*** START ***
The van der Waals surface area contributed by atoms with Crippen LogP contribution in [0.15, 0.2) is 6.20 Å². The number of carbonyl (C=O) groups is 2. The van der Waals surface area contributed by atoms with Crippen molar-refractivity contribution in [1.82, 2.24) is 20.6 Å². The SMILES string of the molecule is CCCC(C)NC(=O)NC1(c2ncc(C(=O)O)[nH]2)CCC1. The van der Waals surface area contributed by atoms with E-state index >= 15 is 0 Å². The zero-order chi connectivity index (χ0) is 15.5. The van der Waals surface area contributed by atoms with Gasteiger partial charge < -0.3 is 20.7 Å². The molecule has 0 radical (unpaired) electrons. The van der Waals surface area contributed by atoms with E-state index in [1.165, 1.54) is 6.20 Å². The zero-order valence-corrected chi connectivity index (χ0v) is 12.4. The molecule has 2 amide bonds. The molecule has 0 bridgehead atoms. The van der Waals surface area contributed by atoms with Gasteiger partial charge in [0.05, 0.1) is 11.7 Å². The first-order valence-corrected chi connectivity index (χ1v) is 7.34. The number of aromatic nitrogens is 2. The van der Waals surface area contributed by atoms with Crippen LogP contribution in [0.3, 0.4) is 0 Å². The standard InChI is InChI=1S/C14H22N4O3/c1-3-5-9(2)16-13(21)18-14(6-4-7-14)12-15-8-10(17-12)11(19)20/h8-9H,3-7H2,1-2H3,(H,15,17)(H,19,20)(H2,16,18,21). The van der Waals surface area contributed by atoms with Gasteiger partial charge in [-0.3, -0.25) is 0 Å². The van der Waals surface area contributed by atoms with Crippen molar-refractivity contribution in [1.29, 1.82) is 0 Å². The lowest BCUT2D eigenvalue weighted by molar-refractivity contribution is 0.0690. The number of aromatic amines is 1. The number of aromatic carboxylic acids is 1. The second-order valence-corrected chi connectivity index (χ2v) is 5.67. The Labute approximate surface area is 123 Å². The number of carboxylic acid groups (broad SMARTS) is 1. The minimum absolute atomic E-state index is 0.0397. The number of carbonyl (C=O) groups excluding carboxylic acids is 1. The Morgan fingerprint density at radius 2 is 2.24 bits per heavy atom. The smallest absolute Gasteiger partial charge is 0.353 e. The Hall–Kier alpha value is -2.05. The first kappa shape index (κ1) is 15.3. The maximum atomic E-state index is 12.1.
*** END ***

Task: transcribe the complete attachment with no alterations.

The van der Waals surface area contributed by atoms with Crippen LogP contribution in [0.15, 0.2) is 6.20 Å². The number of carbonyl (C=O) groups is 2. The van der Waals surface area contributed by atoms with Crippen molar-refractivity contribution in [1.82, 2.24) is 20.6 Å². The SMILES string of the molecule is CCCC(C)NC(=O)NC1(c2ncc(C(=O)O)[nH]2)CCC1. The van der Waals surface area contributed by atoms with E-state index >= 15 is 0 Å². The zero-order chi connectivity index (χ0) is 15.5. The van der Waals surface area contributed by atoms with Gasteiger partial charge < -0.3 is 20.7 Å². The molecule has 0 radical (unpaired) electrons. The van der Waals surface area contributed by atoms with E-state index in [1.165, 1.54) is 6.20 Å². The zero-order valence-corrected chi connectivity index (χ0v) is 12.4. The molecule has 2 amide bonds. The molecule has 0 bridgehead atoms. The van der Waals surface area contributed by atoms with Gasteiger partial charge in [0.05, 0.1) is 11.7 Å². The first-order valence-corrected chi connectivity index (χ1v) is 7.34. The number of aromatic nitrogens is 2. The van der Waals surface area contributed by atoms with Crippen LogP contribution in [0.3, 0.4) is 0 Å². The standard InChI is InChI=1S/C14H22N4O3/c1-3-5-9(2)16-13(21)18-14(6-4-7-14)12-15-8-10(17-12)11(19)20/h8-9H,3-7H2,1-2H3,(H,15,17)(H,19,20)(H2,16,18,21). The van der Waals surface area contributed by atoms with Gasteiger partial charge in [-0.3, -0.25) is 0 Å². The van der Waals surface area contributed by atoms with Crippen molar-refractivity contribution in [1.29, 1.82) is 0 Å². The lowest BCUT2D eigenvalue weighted by molar-refractivity contribution is 0.0690. The number of aromatic amines is 1. The number of aromatic carboxylic acids is 1. The second-order valence-corrected chi connectivity index (χ2v) is 5.67. The Labute approximate surface area is 123 Å². The number of carboxylic acid groups (broad SMARTS) is 1. The minimum absolute atomic E-state index is 0.0397. The number of carbonyl (C=O) groups excluding carboxylic acids is 1. The Morgan fingerprint density at radius 2 is 2.24 bits per heavy atom. The smallest absolute Gasteiger partial charge is 0.353 e. The Hall–Kier alpha value is -2.05. The first kappa shape index (κ1) is 15.3. The maximum atomic E-state index is 12.1.